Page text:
Tag: Cleansing Doctrine

Court of Chancery Holds That Corwin Defense Is Not Appropriate for the Limited Scope and Purpose of a Books and Records Action Under Section 220

By: David Forney and Tami Mack

In Lavin v. West Corporation, C.A. No. 2017-0547-JRS (Del. Ch. December 29, 2017), the Court of Chancery held that stockholder plaintiff Mark Lavin (“Lavin”) had adequately demonstrated a credible basis from which the Court could infer that wrongdoing had occurred regarding the merger of West Corporation (the “Company”) and Apollo Global Management (“Apollo”) in support of Lavin’s Section 220 demand for inspection, and that a Corwin defense (that the transaction at issue was approved by a majority of disinterested and informed stockholders) is not a bar to an otherwise properly supported Section 220 demand for inspection.

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Court of Chancery Holds That Structurally Coercive Stockholder Vote Does Not Ratify Fiduciary Actions Related To Shares Issuance and Proxy Grant To Stockholder

By: Remsen Kinne and Tami Mack

In Sciabacucchi v. Liberty Broadband Corporation, C.A. No. 11418-VCG (Del. Ch. May 31, 2017), the Court of Chancery ruled on a motion to dismiss by defendants Liberty Broadband Corporation (“Liberty”), a stockholder of Charter Communications, Inc. (“Charter”) and officers and directors of Charter.  The Court held that facts alleged by plaintiff, a Charter stockholder, supported the inference that a vote by Charter stockholders approving a shares issuance to and voting proxy agreement with Liberty was structurally coercive.  The Court determined that since the vote was coercive, it did not ratify actions by Liberty and Charter’s directors and officers claimed by plaintiff to have breached fiduciary duties of loyalty.  As a result, the Court held, defendants were not entitled to dismissal of plaintiff’s claims solely on the basis that stockholder vote ratification operated to “cleanse” fiduciary duties breaches.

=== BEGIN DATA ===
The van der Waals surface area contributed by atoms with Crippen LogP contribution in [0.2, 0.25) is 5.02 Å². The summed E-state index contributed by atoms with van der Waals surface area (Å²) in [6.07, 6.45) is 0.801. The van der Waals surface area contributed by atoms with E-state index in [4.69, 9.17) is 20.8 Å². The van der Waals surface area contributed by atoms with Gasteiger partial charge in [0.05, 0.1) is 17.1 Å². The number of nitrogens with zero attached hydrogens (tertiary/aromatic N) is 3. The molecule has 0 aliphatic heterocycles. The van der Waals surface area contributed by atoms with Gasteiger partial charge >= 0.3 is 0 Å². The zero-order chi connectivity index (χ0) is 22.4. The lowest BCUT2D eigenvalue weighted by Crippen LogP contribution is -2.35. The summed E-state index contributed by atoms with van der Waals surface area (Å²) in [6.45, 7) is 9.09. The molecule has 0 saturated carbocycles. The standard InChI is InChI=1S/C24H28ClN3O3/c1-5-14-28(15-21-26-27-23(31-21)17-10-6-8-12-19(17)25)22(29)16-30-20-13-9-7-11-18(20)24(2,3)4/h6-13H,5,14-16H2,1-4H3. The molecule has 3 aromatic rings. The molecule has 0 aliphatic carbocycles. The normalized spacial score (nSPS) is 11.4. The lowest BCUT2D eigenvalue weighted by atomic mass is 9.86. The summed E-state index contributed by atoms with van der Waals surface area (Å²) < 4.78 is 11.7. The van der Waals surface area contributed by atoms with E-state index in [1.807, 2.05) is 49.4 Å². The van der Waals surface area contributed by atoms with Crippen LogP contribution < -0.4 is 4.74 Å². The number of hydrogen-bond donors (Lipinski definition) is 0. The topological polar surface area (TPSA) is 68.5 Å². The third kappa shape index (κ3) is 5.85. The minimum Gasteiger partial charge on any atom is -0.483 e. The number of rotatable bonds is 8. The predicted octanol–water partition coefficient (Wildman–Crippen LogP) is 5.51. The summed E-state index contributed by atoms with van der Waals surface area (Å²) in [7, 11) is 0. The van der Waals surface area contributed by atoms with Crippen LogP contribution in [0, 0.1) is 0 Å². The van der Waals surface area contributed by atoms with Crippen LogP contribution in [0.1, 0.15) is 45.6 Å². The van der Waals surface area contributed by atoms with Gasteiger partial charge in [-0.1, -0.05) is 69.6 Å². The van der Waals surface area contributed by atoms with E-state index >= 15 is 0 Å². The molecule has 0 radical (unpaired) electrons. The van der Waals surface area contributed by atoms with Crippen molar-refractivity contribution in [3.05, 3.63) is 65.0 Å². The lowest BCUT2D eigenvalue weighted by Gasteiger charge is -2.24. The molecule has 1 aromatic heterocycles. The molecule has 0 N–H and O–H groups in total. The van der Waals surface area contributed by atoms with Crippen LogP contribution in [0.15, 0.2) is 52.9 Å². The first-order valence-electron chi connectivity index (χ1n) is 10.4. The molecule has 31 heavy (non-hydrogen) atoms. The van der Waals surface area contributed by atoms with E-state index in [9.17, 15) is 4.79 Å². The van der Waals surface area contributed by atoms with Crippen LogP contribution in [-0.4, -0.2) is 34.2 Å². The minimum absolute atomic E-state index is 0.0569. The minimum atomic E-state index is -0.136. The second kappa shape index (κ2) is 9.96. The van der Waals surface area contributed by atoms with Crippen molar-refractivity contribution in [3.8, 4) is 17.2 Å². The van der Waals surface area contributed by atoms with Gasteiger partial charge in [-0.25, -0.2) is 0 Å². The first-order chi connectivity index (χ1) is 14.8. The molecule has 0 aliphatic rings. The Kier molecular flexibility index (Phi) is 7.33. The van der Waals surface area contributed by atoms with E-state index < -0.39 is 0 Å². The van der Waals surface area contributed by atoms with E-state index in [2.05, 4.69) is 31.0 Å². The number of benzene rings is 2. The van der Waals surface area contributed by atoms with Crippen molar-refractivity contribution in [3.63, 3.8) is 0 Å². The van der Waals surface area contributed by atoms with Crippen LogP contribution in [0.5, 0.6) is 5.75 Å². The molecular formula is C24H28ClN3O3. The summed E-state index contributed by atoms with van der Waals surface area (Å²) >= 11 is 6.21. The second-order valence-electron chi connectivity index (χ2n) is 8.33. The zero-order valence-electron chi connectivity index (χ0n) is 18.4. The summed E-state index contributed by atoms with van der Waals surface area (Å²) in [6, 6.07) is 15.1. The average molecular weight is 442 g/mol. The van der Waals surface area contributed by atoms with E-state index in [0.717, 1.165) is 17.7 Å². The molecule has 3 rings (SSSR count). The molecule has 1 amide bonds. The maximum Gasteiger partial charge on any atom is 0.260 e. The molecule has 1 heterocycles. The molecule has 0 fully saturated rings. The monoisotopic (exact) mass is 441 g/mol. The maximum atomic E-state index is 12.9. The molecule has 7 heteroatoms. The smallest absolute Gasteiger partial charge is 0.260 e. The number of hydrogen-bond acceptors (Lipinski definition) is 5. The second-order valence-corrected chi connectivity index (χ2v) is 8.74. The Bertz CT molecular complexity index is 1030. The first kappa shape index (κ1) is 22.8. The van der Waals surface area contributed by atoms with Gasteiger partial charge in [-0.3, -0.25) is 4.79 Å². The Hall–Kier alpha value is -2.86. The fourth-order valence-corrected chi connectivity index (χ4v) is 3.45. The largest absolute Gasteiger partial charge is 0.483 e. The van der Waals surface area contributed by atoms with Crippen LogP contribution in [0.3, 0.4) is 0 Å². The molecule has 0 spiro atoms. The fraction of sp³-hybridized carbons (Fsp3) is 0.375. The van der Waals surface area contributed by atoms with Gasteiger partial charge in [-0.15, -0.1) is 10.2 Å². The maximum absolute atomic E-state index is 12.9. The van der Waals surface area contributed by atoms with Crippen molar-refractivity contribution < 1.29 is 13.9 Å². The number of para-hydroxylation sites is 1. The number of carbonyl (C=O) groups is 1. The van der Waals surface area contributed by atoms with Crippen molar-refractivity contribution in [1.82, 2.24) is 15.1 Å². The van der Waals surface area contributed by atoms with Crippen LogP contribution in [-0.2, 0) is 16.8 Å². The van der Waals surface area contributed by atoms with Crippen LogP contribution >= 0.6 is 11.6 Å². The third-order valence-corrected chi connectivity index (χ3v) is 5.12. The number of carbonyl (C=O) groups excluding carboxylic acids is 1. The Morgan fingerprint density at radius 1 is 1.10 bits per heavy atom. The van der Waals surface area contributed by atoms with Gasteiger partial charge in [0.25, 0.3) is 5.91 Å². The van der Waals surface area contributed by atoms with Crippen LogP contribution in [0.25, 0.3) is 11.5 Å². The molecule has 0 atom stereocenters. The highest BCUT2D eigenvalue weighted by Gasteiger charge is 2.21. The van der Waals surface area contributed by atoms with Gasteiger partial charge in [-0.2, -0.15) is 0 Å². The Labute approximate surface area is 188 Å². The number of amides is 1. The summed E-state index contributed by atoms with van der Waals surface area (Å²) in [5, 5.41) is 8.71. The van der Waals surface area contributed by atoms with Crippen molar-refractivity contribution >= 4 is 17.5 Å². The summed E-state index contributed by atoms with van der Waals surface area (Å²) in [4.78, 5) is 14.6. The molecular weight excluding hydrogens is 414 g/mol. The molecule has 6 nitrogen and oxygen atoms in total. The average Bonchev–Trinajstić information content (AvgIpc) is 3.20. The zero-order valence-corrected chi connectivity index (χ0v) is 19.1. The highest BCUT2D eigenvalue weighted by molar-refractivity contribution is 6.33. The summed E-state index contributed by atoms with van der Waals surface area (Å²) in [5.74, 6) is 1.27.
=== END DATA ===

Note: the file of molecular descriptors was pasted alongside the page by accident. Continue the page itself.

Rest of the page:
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Chancery Court Clarifies the Cleansing Power of an Uncoerced and Fully Informed Disinterested Majority Stockholder Vote

By:  Annette Becker and Will Smith

In In re Merge Healthcare Inc. Stockholders Litigation, No. 11388-VCG (Del. Ch. Ct. January 30, 2017), the Delaware Court of Chancery granted the defendant directors’ motion to dismiss brought against the plaintiff stockholders, holding that the cleansing effect of an uncoerced and fully informed vote of a majority of disinterested shares shields company directors from liability for alleged fiduciary violations as to an improper merger price and process. The Court found that the business judgment rule applied on review as opposed to the entire fairness standard.

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